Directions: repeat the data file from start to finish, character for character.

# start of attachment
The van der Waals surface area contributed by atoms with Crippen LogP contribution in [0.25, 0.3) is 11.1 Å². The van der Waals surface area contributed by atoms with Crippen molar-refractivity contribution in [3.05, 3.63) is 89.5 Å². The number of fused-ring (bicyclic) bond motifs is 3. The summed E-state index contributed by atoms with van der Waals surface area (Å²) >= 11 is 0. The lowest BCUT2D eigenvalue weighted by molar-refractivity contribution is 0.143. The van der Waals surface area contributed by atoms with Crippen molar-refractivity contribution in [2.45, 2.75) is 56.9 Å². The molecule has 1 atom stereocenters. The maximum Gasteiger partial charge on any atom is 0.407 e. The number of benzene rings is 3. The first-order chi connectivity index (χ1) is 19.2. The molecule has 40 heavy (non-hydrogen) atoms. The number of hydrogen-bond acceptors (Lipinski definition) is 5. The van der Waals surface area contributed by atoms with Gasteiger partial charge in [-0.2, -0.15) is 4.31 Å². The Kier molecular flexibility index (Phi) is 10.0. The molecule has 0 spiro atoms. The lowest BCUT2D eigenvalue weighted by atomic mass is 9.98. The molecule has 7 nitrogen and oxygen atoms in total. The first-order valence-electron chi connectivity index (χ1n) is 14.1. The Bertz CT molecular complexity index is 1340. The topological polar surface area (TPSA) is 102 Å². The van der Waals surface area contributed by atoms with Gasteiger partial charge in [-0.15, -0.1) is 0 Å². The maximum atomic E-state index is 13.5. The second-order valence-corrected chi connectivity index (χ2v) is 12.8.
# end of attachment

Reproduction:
The van der Waals surface area contributed by atoms with Crippen LogP contribution in [0.25, 0.3) is 11.1 Å². The van der Waals surface area contributed by atoms with Crippen molar-refractivity contribution in [3.05, 3.63) is 89.5 Å². The number of fused-ring (bicyclic) bond motifs is 3. The summed E-state index contributed by atoms with van der Waals surface area (Å²) >= 11 is 0. The lowest BCUT2D eigenvalue weighted by molar-refractivity contribution is 0.143. The van der Waals surface area contributed by atoms with Crippen molar-refractivity contribution in [2.45, 2.75) is 56.9 Å². The molecule has 1 atom stereocenters. The maximum Gasteiger partial charge on any atom is 0.407 e. The number of benzene rings is 3. The first-order chi connectivity index (χ1) is 19.2. The molecule has 40 heavy (non-hydrogen) atoms. The number of hydrogen-bond acceptors (Lipinski definition) is 5. The van der Waals surface area contributed by atoms with Gasteiger partial charge in [-0.2, -0.15) is 4.31 Å². The Kier molecular flexibility index (Phi) is 10.0. The molecule has 0 spiro atoms. The lowest BCUT2D eigenvalue weighted by atomic mass is 9.98. The molecule has 7 nitrogen and oxygen atoms in total. The first-order valence-electron chi connectivity index (χ1n) is 14.1. The Bertz CT molecular complexity index is 1340. The topological polar surface area (TPSA) is 102 Å². The van der Waals surface area contributed by atoms with Gasteiger partial charge in [-0.15, -0.1) is 0 Å². The maximum atomic E-state index is 13.5. The second-order valence-corrected chi connectivity index (χ2v) is 12.8.